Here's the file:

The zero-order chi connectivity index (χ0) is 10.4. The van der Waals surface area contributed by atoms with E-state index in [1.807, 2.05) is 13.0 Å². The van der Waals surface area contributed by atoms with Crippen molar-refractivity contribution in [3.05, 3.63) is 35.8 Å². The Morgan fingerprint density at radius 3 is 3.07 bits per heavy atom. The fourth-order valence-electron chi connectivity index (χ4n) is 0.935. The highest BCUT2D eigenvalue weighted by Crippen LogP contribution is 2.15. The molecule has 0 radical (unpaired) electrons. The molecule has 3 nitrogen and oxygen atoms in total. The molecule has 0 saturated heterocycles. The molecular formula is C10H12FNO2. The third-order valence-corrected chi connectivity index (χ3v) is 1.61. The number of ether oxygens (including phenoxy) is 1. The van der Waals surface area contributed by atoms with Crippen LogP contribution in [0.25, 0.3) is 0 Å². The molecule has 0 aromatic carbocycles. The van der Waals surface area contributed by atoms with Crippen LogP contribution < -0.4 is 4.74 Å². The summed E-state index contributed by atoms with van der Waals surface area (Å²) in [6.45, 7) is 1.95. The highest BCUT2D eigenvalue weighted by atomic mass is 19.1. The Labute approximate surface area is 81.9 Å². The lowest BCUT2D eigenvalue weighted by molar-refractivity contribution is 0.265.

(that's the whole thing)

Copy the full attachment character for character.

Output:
The zero-order chi connectivity index (χ0) is 10.4. The van der Waals surface area contributed by atoms with E-state index in [1.807, 2.05) is 13.0 Å². The van der Waals surface area contributed by atoms with Crippen molar-refractivity contribution in [3.05, 3.63) is 35.8 Å². The Morgan fingerprint density at radius 3 is 3.07 bits per heavy atom. The fourth-order valence-electron chi connectivity index (χ4n) is 0.935. The highest BCUT2D eigenvalue weighted by Crippen LogP contribution is 2.15. The molecule has 0 radical (unpaired) electrons. The molecule has 3 nitrogen and oxygen atoms in total. The molecule has 0 saturated heterocycles. The molecular formula is C10H12FNO2. The third-order valence-corrected chi connectivity index (χ3v) is 1.61. The number of ether oxygens (including phenoxy) is 1. The van der Waals surface area contributed by atoms with Crippen LogP contribution in [0.25, 0.3) is 0 Å². The molecule has 0 aromatic carbocycles. The van der Waals surface area contributed by atoms with Crippen LogP contribution < -0.4 is 4.74 Å². The summed E-state index contributed by atoms with van der Waals surface area (Å²) in [6.45, 7) is 1.95. The highest BCUT2D eigenvalue weighted by atomic mass is 19.1. The Labute approximate surface area is 81.9 Å². The lowest BCUT2D eigenvalue weighted by molar-refractivity contribution is 0.265.